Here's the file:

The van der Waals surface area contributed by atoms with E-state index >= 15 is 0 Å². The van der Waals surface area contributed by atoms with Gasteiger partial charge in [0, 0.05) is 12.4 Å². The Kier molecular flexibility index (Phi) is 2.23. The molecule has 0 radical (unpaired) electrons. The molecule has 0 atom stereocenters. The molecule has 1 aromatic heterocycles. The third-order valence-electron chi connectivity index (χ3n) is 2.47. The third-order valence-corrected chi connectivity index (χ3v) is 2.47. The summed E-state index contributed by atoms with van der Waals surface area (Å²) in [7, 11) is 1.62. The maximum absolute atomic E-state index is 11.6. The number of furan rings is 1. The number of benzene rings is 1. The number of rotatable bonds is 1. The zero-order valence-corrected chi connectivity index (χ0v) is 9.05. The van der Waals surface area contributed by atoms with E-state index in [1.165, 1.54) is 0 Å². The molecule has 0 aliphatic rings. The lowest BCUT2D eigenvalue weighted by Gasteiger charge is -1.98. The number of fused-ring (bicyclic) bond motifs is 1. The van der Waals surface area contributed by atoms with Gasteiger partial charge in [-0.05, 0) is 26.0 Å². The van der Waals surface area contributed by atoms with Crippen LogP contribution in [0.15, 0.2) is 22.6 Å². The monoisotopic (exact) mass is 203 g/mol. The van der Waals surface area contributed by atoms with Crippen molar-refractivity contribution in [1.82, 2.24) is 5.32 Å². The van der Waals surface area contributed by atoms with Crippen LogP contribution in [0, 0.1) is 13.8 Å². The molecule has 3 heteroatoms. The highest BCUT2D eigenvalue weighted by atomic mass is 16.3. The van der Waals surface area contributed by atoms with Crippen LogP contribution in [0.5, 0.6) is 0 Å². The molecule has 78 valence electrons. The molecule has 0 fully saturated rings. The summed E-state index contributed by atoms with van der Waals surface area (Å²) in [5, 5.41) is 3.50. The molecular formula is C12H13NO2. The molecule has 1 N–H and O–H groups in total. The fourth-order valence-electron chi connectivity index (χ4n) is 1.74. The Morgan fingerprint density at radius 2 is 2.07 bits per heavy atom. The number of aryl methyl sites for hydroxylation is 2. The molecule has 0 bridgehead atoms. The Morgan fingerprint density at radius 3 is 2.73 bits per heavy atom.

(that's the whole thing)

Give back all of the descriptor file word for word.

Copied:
The van der Waals surface area contributed by atoms with E-state index >= 15 is 0 Å². The van der Waals surface area contributed by atoms with Gasteiger partial charge in [0, 0.05) is 12.4 Å². The Kier molecular flexibility index (Phi) is 2.23. The molecule has 0 radical (unpaired) electrons. The molecule has 0 atom stereocenters. The molecule has 1 aromatic heterocycles. The third-order valence-electron chi connectivity index (χ3n) is 2.47. The third-order valence-corrected chi connectivity index (χ3v) is 2.47. The summed E-state index contributed by atoms with van der Waals surface area (Å²) in [7, 11) is 1.62. The maximum absolute atomic E-state index is 11.6. The number of furan rings is 1. The number of benzene rings is 1. The number of rotatable bonds is 1. The zero-order valence-corrected chi connectivity index (χ0v) is 9.05. The van der Waals surface area contributed by atoms with E-state index in [1.165, 1.54) is 0 Å². The molecule has 0 aliphatic rings. The lowest BCUT2D eigenvalue weighted by Gasteiger charge is -1.98. The number of fused-ring (bicyclic) bond motifs is 1. The van der Waals surface area contributed by atoms with Gasteiger partial charge in [-0.05, 0) is 26.0 Å². The van der Waals surface area contributed by atoms with Crippen LogP contribution in [0.15, 0.2) is 22.6 Å². The monoisotopic (exact) mass is 203 g/mol. The van der Waals surface area contributed by atoms with Crippen molar-refractivity contribution in [1.82, 2.24) is 5.32 Å². The van der Waals surface area contributed by atoms with Crippen LogP contribution in [0, 0.1) is 13.8 Å². The molecule has 3 heteroatoms. The highest BCUT2D eigenvalue weighted by atomic mass is 16.3. The van der Waals surface area contributed by atoms with Crippen LogP contribution in [0.5, 0.6) is 0 Å². The molecule has 78 valence electrons. The molecule has 0 fully saturated rings. The summed E-state index contributed by atoms with van der Waals surface area (Å²) in [5, 5.41) is 3.50. The molecular formula is C12H13NO2. The molecule has 1 N–H and O–H groups in total. The fourth-order valence-electron chi connectivity index (χ4n) is 1.74. The Morgan fingerprint density at radius 2 is 2.07 bits per heavy atom. The number of aryl methyl sites for hydroxylation is 2. The molecule has 0 bridgehead atoms. The Morgan fingerprint density at radius 3 is 2.73 bits per heavy atom.